Batman and his family settled at what became known as Batman's Hill at the western end of Collins Street. He built a house at the base of the hill in April 1836. Batman's health quickly declined after 1835 as syphilis had disfigured and crippled him, and he became estranged from his wife, convict Elizabeth Callaghan. They had had seven daughters and a son. His son drowned in the Yarra River.
In his last months of his life Batman was cared for by the local Aborigines. On Batman's death on 6 May 1839, his widow and family moved from the house at Batman's Hill and the house was requisitioned by the government for administrative offices.
Batman was buried in the Old Melbourne Cemetery but was exhumed and re-buried in the Fawkner Cemetery, a cemetery named after his fellow colonist John Pascoe Fawkner. A stone obelisk was constructed in 1922 which was later moved to Batman Avenue before being returned to the Queen Victoria Market site in 1992.
Places named after John Batman 
- Batman Bridge (Tasmania)
- Division of Batman (Victorian electoral division)
- Batman Park (Melbourne CBD)
- Batman Park (Northcote, Victoria)
- Batman's Hill (Melbourne CBD)
- Batman railway station, Melbourne (North Coburg, Victoria)
- Batman Avenue, Melbourne
- Batman Avenue, Keilor Park
- Batman Avenue, Sunbury
- Batman Avenue, Hurstbridge
- Batman Avenue, Shepparton
- Batman Crescent, Bendigo
- Batman Lane, Surry Hills, New South Wales
- Batman Road, Toolamba
- Batman Street, Burnside Heights
- Batman Street, Footscray
- Batman Street, Altona Meadows
- Batman Street, Aberfeldie
- Batman Street, Fitzroy North
- Batman Street, Portarlington
- Batman Street, Thornton, New South Wales
- Batman Walk, Parramatta
- John Batman Drive, Melton West
- John Batman Gardens, Sandringham
See also 
- Brown, P. L. (1966). "Batman, John (1801–1839)". Australian Dictionary of Biography. Canberra: Australian National University. Retrieved 2008-03-14.
- Webb, Gwenda. "John Batman and John Pascoe Fawkner". Companion to Tasmanian History. University of Tasmania. Retrieved 5 November 2011.
- Serle, Percival. "Batman, John (1801–1839)". Dictionary of Australian Biography. Project Gutenberg Australia. Retrieved 2008-03-14.
- "LIFE OF BUSHRANGER POWER.". Western Mail (National Library of Australia). 12 February 1910. p. 43. Retrieved 15 April 2012.
- Henry Reynolds, (1995) Fate of a Free People: A Radical Re-examination of the Tasmanian Wars, Penguin, Melbourne, p.50
- Henry Reynolds, (1995) Fate of a Free People: A Radical Re-examination of the Tasmanian Wars, Penguin, Melbourne, p.78
- Bill Gammage, (2011) The Biggest Estate on Earth: How Aborigines Made Australia, Allen & Unwin, Sydney, p.40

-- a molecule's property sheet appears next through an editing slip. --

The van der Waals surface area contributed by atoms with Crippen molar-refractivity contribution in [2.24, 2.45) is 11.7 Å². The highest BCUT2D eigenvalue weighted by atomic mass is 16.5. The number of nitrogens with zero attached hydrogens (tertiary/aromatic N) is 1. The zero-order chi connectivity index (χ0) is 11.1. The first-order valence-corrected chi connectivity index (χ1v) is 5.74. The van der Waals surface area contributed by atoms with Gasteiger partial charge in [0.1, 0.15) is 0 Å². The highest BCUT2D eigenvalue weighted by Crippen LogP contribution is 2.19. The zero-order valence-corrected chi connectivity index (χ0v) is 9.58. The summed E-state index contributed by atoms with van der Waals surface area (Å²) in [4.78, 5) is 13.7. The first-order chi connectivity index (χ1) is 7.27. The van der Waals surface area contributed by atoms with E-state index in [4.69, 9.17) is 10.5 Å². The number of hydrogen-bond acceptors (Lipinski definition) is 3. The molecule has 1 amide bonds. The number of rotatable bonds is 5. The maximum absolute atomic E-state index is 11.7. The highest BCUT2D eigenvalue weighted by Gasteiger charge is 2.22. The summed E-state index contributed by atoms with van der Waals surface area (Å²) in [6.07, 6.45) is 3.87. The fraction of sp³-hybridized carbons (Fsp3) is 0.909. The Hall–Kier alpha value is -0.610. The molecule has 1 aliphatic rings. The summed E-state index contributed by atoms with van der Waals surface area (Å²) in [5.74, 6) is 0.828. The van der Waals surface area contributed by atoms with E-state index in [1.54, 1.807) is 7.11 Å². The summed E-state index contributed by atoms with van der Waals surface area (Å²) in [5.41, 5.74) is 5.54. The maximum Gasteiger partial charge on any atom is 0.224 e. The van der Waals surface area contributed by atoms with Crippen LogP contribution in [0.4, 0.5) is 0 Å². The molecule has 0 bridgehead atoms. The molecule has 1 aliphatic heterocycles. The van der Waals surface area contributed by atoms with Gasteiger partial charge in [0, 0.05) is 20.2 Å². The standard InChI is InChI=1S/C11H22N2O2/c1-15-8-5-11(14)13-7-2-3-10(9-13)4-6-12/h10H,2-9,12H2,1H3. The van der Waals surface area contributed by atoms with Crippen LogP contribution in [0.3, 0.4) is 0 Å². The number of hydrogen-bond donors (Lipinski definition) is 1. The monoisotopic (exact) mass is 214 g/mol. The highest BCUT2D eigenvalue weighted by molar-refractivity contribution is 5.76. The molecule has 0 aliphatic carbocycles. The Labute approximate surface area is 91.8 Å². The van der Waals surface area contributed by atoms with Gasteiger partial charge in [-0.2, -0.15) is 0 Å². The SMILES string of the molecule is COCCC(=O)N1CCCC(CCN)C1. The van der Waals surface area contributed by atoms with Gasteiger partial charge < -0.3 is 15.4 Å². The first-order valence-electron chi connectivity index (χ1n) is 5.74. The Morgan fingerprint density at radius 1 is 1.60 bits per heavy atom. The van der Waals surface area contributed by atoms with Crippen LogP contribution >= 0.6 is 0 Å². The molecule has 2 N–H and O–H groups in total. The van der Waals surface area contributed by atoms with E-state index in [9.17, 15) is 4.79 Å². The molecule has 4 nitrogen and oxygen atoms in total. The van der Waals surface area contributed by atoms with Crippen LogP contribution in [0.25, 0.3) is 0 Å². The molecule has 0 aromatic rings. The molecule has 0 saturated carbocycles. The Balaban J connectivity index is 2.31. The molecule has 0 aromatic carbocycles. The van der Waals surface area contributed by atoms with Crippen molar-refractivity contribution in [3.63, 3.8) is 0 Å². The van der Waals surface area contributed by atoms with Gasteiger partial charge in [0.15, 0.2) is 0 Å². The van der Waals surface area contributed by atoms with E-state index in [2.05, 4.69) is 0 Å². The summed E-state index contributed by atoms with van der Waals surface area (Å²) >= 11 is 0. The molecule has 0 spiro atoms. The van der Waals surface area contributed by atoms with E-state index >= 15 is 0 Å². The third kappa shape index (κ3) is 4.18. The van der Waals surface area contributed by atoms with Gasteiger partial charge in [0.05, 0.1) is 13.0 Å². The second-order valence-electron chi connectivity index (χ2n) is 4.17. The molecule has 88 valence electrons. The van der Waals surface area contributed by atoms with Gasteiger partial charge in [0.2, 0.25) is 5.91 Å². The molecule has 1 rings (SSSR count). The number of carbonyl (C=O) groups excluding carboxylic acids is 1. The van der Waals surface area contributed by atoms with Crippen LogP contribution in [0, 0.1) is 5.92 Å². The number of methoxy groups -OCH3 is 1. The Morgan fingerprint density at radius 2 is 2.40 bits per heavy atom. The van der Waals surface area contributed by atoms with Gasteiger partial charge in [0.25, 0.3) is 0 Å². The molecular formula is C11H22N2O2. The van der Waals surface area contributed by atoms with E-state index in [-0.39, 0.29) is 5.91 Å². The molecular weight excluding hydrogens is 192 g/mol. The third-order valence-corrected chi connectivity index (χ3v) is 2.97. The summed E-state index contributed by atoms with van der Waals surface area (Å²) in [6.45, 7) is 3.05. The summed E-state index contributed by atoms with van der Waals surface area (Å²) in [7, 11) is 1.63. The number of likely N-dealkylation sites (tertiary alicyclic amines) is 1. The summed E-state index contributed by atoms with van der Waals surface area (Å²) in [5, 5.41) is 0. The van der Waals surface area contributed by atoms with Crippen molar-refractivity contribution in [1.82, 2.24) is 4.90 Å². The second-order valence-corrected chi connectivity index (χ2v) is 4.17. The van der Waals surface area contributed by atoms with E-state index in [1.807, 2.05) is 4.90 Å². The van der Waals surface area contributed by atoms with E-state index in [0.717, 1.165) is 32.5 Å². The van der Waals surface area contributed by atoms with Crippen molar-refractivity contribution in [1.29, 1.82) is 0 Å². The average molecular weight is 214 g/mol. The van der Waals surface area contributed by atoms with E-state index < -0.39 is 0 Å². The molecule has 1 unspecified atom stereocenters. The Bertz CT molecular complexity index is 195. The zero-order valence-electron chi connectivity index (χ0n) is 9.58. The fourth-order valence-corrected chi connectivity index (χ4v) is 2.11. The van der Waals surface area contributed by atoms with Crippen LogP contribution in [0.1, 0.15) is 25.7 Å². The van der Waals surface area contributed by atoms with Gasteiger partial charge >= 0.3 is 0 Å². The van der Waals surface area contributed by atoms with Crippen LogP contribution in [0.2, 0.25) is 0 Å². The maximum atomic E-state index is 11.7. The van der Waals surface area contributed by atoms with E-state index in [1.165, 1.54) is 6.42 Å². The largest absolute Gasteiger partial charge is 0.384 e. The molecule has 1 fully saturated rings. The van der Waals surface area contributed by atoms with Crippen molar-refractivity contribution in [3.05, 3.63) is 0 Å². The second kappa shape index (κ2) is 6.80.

- Rosalind Stirling, John Batman: Aspirations of a Currency Lad, Australian Heritage, Spring 2007, p.41
- James Boyce (2008) Van Dieman's Land, Black Inc, Melbourne, pp.200–201
- Henry Reynolds, (1995) Fate of a Free People: A Radical Re-examination of the Tasmanian Wars, Penguin, Melbourne, p.81
- Kristyn Harman, Send in the Sydney Natives! Deploying Mainlanders against Tasmanian Aborigines, University of Tasmania Web site (http://www.utas.edu.au), p.14
- James Boyce (2011) 1835: The Founding of Melbourne and the Conquest of Australia, Black Inc, Melbourne, footnote #136 on p.236
- Anna Haebich, 2000, Broken circles: fragmenting indigenous families, 1800–2000, Fremantle Press, p.101
- Anna Haebich, 2000, Broken circles: fragmenting indigenous families, 1800–2000, Fremantle Press, p.100
- Henry Reynolds, (1995) Fate of a Free People: A Radical Re-examination of the Tasmanian Wars, Penguin, Melbourne, p.69
- Henry Reynolds, (1995) Fate of a Free People: A Radical Re-examination of the Tasmanian Wars, Penguin, Melbourne, p.128
- James Boyce, (2011) 1835: The Founding of Melbourne and the Conquest of Australia, Black Inc, Melbourne, p.74
- Bill Wannan, Australian folklore: a dictionary of lore, legends and popular allusions, Lansdowne, 1970, p.42
- Alexander Wyclif Reed, Place names of Australia, Reed, 1973, p.149
- James Boyce, (2008) Van Dieman's Land, Black Inc, Melbourne, p.245
- James Boyce, (2011) 1835: The Founding of Melbourne and the Conquest of Australia, Black Inc, Melbourne, p.85
- Sid Brown (November 2002). "Batman's Hill to Southern Cross – via Spencer Street". Newsrail: 335–347.
- "On These Days – Parliament of Victoria". www.parliament.vic.gov.au. Retrieved 2008-07-06.[dead link]
- "John Batman". www.whitehat.com.au. Retrieved 2008-07-06.
- Jacquelin Magnay (5 March 2005). "Brat's all folks: sprint ace Batman comes of age". Sydney Morning Herald. www.smh.com.au. Retrieved 2008-07-06.
- Thomas O'Callaghan (1918). Names of Victorian Railway Stations. Government Printer. ISBN 0-9580716-0-8. (2003 facsimile edition)
Further reading 
- Bell, Agnes Paton (1965). Melbourne: John Batman's village. Melbourne: Cassell
- Billot, C.P. (1979). John Batman : the Story of John Batman and the Founding of Melbourne. Melbourne : Hyland House. ISBN 0-908090-18-8
- Billot, C.P. (1985). The life and times of John Pascoe Fawkner. Melbourne : Hyland House. ISBN 0-908090-77-3
- Campbell, Alastair H. (1987). John Batman and the aborigines. Malmsbury, Australia: Kibble Books. ISBN 0-908150-09-1
- Harcourt, Rex (2001), Southern Invasion. Northern Conquest. Story of the Founding of Melbourne, Golden Point Press, Blackburn South. ISBN 0-646-40336-2
- Prior, Wannan and Nunn (1968). A Pictorial History of Bushrangers. Melbourne: Paul Hamlyn
- Attwood, Bain (2009), Possession: Batman's Treaty and the Matter of History, Miegunyah Press, Melbourne, (xviii + 416 pages)
- Boyce, James (2008), Van Dieman's Land, Black Inc, Melbourne ISBN 978-1-86395-413-6
- Boyce, James (2011), 1835: The Founding of Melbourne and the Conquest of Australia, Black Inc., Melbourne ISBN 978-1-86395-475-4
- Reynolds, Henry (1995), Fate of a Free People: A Radical Re-examination of the Tasmanian Wars, Penguin, Melbourne ISBN 0-14-024322-4, at page 50, onwards for role in removal of Tasmanian Aborigines.
- Jan Critchett, (1990), A distant field of murder: Western district frontiers, 1834–1848, Melbourne University Press (Carlton, Vic. and Portland, Or.) ISBN 052284389
- Ian D Clark (1990) Aboriginal languages and clans: An historical atlas of western and central Victoria, 1800–1900, Dept. of Geography & Environmental Science, Monash University (Melbourne), ISBN 0-909685-41-X
- Ian D Clark (1995), Scars in the landscape: A register of massacre sites in western Victoria, 1803–1859, Australian Institute of Aboriginal and Torres Strait Islander Studies (Canberra), ISBN 0-85575-281-5
- Ian D Clark (2003) ‘That’s my country belonging to me’ – Aboriginal land tenure and dispossession in nineteenth century Western Victoria, Ballarat Heritage Services, Ballarat.
- The Gunditjmara People with Gib Wettenhall, (2010) The People of Budj Bim: Engineers of aquaculture, builders of stone house settlements and warriors defending country, em Press, Heywood (Victoria)
- John Batman at Find a Grave
- Transcript of John Batman's journal at the State Library of Victoria.
- Batmania: a fun way to explore the people and events surrounding the foundation of Melbourne, images of the Batman Land Deed and other historical documents at the National Museum of Australia.